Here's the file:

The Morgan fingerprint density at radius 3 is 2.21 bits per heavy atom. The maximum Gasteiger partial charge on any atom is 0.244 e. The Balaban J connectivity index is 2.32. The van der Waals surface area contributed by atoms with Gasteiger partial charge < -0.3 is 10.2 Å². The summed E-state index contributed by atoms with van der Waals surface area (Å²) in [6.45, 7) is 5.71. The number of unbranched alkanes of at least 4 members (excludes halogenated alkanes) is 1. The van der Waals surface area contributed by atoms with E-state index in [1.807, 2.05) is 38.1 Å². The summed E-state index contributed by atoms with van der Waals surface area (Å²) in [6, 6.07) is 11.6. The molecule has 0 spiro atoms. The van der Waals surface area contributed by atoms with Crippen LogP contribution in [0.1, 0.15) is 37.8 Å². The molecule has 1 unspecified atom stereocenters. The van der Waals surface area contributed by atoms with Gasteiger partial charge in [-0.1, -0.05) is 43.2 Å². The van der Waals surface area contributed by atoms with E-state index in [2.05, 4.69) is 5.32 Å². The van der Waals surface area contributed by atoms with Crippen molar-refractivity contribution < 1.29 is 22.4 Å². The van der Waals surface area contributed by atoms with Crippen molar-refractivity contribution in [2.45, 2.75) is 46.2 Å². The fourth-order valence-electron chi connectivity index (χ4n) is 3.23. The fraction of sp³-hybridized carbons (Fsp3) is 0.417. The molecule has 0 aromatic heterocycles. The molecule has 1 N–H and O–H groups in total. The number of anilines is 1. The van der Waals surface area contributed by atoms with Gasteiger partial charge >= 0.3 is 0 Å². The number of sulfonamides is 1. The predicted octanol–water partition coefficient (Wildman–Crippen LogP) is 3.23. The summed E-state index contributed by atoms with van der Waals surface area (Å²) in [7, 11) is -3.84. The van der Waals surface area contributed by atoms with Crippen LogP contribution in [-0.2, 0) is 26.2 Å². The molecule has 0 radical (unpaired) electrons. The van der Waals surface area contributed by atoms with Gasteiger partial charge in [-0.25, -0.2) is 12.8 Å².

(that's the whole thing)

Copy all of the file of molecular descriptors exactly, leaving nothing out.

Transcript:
The Morgan fingerprint density at radius 3 is 2.21 bits per heavy atom. The maximum Gasteiger partial charge on any atom is 0.244 e. The Balaban J connectivity index is 2.32. The van der Waals surface area contributed by atoms with Gasteiger partial charge < -0.3 is 10.2 Å². The summed E-state index contributed by atoms with van der Waals surface area (Å²) in [6.45, 7) is 5.71. The number of unbranched alkanes of at least 4 members (excludes halogenated alkanes) is 1. The van der Waals surface area contributed by atoms with E-state index in [1.807, 2.05) is 38.1 Å². The summed E-state index contributed by atoms with van der Waals surface area (Å²) in [6, 6.07) is 11.6. The molecule has 0 spiro atoms. The van der Waals surface area contributed by atoms with Crippen LogP contribution in [0.1, 0.15) is 37.8 Å². The molecule has 1 unspecified atom stereocenters. The van der Waals surface area contributed by atoms with Gasteiger partial charge in [-0.1, -0.05) is 43.2 Å². The van der Waals surface area contributed by atoms with E-state index in [2.05, 4.69) is 5.32 Å². The van der Waals surface area contributed by atoms with Crippen molar-refractivity contribution < 1.29 is 22.4 Å². The van der Waals surface area contributed by atoms with Crippen molar-refractivity contribution in [2.45, 2.75) is 46.2 Å². The fourth-order valence-electron chi connectivity index (χ4n) is 3.23. The fraction of sp³-hybridized carbons (Fsp3) is 0.417. The molecule has 0 aromatic heterocycles. The molecule has 1 N–H and O–H groups in total. The number of anilines is 1. The van der Waals surface area contributed by atoms with Gasteiger partial charge >= 0.3 is 0 Å². The number of sulfonamides is 1. The predicted octanol–water partition coefficient (Wildman–Crippen LogP) is 3.23. The summed E-state index contributed by atoms with van der Waals surface area (Å²) in [7, 11) is -3.84. The van der Waals surface area contributed by atoms with Crippen LogP contribution in [-0.2, 0) is 26.2 Å². The molecule has 0 radical (unpaired) electrons. The van der Waals surface area contributed by atoms with Gasteiger partial charge in [-0.25, -0.2) is 12.8 Å².